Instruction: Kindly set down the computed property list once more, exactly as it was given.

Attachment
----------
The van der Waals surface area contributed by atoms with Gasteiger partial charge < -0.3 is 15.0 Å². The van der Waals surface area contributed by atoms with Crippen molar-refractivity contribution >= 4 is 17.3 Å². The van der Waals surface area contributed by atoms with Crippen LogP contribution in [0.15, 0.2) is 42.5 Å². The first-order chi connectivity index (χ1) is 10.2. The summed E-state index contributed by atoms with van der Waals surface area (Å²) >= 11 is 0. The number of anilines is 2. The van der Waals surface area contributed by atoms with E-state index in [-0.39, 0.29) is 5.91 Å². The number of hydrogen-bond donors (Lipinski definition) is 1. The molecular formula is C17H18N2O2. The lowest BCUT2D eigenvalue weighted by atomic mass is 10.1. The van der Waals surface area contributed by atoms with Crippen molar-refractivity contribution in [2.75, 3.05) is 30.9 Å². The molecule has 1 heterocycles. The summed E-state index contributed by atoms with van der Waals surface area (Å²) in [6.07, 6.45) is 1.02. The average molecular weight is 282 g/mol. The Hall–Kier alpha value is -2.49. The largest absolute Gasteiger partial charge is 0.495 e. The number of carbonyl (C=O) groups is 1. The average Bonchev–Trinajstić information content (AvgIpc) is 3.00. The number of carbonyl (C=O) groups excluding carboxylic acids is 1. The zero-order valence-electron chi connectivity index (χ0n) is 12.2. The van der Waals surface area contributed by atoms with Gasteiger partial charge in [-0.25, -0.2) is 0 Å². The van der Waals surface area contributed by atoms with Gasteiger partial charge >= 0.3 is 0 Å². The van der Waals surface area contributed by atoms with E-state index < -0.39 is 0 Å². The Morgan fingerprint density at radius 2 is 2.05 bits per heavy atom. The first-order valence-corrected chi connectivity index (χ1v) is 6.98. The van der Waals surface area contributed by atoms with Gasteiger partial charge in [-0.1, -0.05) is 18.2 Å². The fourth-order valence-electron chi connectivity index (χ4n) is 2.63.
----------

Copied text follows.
The van der Waals surface area contributed by atoms with Gasteiger partial charge < -0.3 is 15.0 Å². The van der Waals surface area contributed by atoms with Crippen molar-refractivity contribution >= 4 is 17.3 Å². The van der Waals surface area contributed by atoms with Crippen LogP contribution in [0.15, 0.2) is 42.5 Å². The first-order chi connectivity index (χ1) is 10.2. The summed E-state index contributed by atoms with van der Waals surface area (Å²) >= 11 is 0. The number of anilines is 2. The van der Waals surface area contributed by atoms with E-state index in [-0.39, 0.29) is 5.91 Å². The number of hydrogen-bond donors (Lipinski definition) is 1. The molecular formula is C17H18N2O2. The lowest BCUT2D eigenvalue weighted by atomic mass is 10.1. The van der Waals surface area contributed by atoms with Crippen molar-refractivity contribution in [2.75, 3.05) is 30.9 Å². The molecule has 1 heterocycles. The summed E-state index contributed by atoms with van der Waals surface area (Å²) in [6.07, 6.45) is 1.02. The average molecular weight is 282 g/mol. The Hall–Kier alpha value is -2.49. The largest absolute Gasteiger partial charge is 0.495 e. The number of carbonyl (C=O) groups is 1. The average Bonchev–Trinajstić information content (AvgIpc) is 3.00. The number of carbonyl (C=O) groups excluding carboxylic acids is 1. The zero-order valence-electron chi connectivity index (χ0n) is 12.2. The van der Waals surface area contributed by atoms with Gasteiger partial charge in [-0.25, -0.2) is 0 Å². The van der Waals surface area contributed by atoms with Gasteiger partial charge >= 0.3 is 0 Å². The van der Waals surface area contributed by atoms with E-state index < -0.39 is 0 Å². The Morgan fingerprint density at radius 2 is 2.05 bits per heavy atom. The first-order valence-corrected chi connectivity index (χ1v) is 6.98. The van der Waals surface area contributed by atoms with Gasteiger partial charge in [-0.1, -0.05) is 18.2 Å². The fourth-order valence-electron chi connectivity index (χ4n) is 2.63.